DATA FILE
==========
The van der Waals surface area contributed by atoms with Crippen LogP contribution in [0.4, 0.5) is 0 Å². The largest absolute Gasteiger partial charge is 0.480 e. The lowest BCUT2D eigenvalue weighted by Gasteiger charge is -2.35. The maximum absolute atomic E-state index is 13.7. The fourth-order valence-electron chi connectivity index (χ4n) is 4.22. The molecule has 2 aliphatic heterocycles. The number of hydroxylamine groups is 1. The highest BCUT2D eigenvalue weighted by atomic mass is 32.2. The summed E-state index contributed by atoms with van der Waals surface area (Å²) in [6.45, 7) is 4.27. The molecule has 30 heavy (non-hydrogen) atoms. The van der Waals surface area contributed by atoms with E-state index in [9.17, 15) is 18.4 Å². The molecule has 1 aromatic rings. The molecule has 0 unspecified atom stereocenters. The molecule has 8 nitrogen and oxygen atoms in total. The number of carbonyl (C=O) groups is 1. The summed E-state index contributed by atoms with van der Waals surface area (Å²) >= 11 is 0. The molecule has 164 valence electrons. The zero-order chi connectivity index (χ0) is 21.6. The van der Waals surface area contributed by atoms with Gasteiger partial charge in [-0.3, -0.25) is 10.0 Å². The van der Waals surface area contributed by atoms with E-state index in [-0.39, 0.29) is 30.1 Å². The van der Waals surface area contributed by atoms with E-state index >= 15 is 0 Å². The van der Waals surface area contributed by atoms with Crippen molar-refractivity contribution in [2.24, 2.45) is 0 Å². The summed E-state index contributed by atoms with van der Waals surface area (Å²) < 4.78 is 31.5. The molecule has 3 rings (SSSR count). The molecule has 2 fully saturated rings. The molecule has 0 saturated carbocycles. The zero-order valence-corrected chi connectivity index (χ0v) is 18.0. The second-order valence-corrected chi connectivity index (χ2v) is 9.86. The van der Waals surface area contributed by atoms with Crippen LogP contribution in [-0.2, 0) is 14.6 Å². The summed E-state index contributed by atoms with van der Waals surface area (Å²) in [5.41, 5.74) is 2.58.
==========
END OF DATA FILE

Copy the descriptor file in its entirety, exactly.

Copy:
The van der Waals surface area contributed by atoms with Crippen LogP contribution in [0.4, 0.5) is 0 Å². The largest absolute Gasteiger partial charge is 0.480 e. The lowest BCUT2D eigenvalue weighted by Gasteiger charge is -2.35. The maximum absolute atomic E-state index is 13.7. The fourth-order valence-electron chi connectivity index (χ4n) is 4.22. The molecule has 2 aliphatic heterocycles. The number of hydroxylamine groups is 1. The highest BCUT2D eigenvalue weighted by atomic mass is 32.2. The summed E-state index contributed by atoms with van der Waals surface area (Å²) in [6.45, 7) is 4.27. The molecule has 30 heavy (non-hydrogen) atoms. The van der Waals surface area contributed by atoms with E-state index in [9.17, 15) is 18.4 Å². The molecule has 1 aromatic rings. The molecule has 0 unspecified atom stereocenters. The molecule has 8 nitrogen and oxygen atoms in total. The number of carbonyl (C=O) groups is 1. The summed E-state index contributed by atoms with van der Waals surface area (Å²) >= 11 is 0. The molecule has 164 valence electrons. The zero-order chi connectivity index (χ0) is 21.6. The van der Waals surface area contributed by atoms with Gasteiger partial charge in [-0.3, -0.25) is 10.0 Å². The van der Waals surface area contributed by atoms with E-state index in [-0.39, 0.29) is 30.1 Å². The van der Waals surface area contributed by atoms with E-state index >= 15 is 0 Å². The van der Waals surface area contributed by atoms with Crippen molar-refractivity contribution in [2.24, 2.45) is 0 Å². The summed E-state index contributed by atoms with van der Waals surface area (Å²) < 4.78 is 31.5. The molecule has 3 rings (SSSR count). The molecule has 2 fully saturated rings. The molecule has 0 saturated carbocycles. The zero-order valence-corrected chi connectivity index (χ0v) is 18.0. The second-order valence-corrected chi connectivity index (χ2v) is 9.86. The van der Waals surface area contributed by atoms with Crippen LogP contribution in [-0.2, 0) is 14.6 Å². The summed E-state index contributed by atoms with van der Waals surface area (Å²) in [5.41, 5.74) is 2.58.